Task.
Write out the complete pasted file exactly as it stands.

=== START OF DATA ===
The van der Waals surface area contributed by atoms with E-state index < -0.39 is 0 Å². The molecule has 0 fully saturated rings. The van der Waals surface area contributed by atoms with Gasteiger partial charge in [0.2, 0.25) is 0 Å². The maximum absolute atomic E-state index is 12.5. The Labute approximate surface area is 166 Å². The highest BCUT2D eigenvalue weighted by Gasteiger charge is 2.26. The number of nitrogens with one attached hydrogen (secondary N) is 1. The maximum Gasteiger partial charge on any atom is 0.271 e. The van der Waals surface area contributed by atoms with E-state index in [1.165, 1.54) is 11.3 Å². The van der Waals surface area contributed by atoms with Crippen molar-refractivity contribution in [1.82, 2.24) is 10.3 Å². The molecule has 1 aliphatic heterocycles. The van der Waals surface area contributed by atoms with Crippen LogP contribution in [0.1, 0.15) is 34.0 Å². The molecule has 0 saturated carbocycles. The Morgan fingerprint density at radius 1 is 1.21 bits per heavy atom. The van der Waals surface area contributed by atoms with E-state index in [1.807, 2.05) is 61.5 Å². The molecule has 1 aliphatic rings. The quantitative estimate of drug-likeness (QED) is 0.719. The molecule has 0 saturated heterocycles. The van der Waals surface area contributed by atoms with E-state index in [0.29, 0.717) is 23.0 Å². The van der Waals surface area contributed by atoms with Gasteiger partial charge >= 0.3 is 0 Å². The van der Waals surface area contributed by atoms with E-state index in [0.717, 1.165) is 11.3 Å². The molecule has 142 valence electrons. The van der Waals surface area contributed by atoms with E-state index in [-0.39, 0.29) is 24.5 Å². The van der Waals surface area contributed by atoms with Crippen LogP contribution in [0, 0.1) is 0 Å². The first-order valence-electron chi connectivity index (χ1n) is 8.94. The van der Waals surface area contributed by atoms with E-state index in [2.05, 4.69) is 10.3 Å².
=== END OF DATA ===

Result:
The van der Waals surface area contributed by atoms with E-state index < -0.39 is 0 Å². The molecule has 0 fully saturated rings. The van der Waals surface area contributed by atoms with Gasteiger partial charge in [0.2, 0.25) is 0 Å². The maximum absolute atomic E-state index is 12.5. The Labute approximate surface area is 166 Å². The highest BCUT2D eigenvalue weighted by Gasteiger charge is 2.26. The number of nitrogens with one attached hydrogen (secondary N) is 1. The maximum Gasteiger partial charge on any atom is 0.271 e. The van der Waals surface area contributed by atoms with E-state index in [1.165, 1.54) is 11.3 Å². The van der Waals surface area contributed by atoms with Crippen molar-refractivity contribution in [1.82, 2.24) is 10.3 Å². The molecule has 1 aliphatic heterocycles. The van der Waals surface area contributed by atoms with Crippen LogP contribution in [0.1, 0.15) is 34.0 Å². The molecule has 0 saturated carbocycles. The Morgan fingerprint density at radius 1 is 1.21 bits per heavy atom. The van der Waals surface area contributed by atoms with E-state index in [1.807, 2.05) is 61.5 Å². The molecule has 1 aliphatic rings. The quantitative estimate of drug-likeness (QED) is 0.719. The molecule has 0 saturated heterocycles. The van der Waals surface area contributed by atoms with E-state index in [0.29, 0.717) is 23.0 Å². The van der Waals surface area contributed by atoms with Gasteiger partial charge >= 0.3 is 0 Å². The van der Waals surface area contributed by atoms with E-state index in [0.717, 1.165) is 11.3 Å². The molecule has 142 valence electrons. The van der Waals surface area contributed by atoms with E-state index in [-0.39, 0.29) is 24.5 Å². The van der Waals surface area contributed by atoms with Crippen LogP contribution in [0, 0.1) is 0 Å². The first-order valence-electron chi connectivity index (χ1n) is 8.94. The van der Waals surface area contributed by atoms with E-state index in [2.05, 4.69) is 10.3 Å².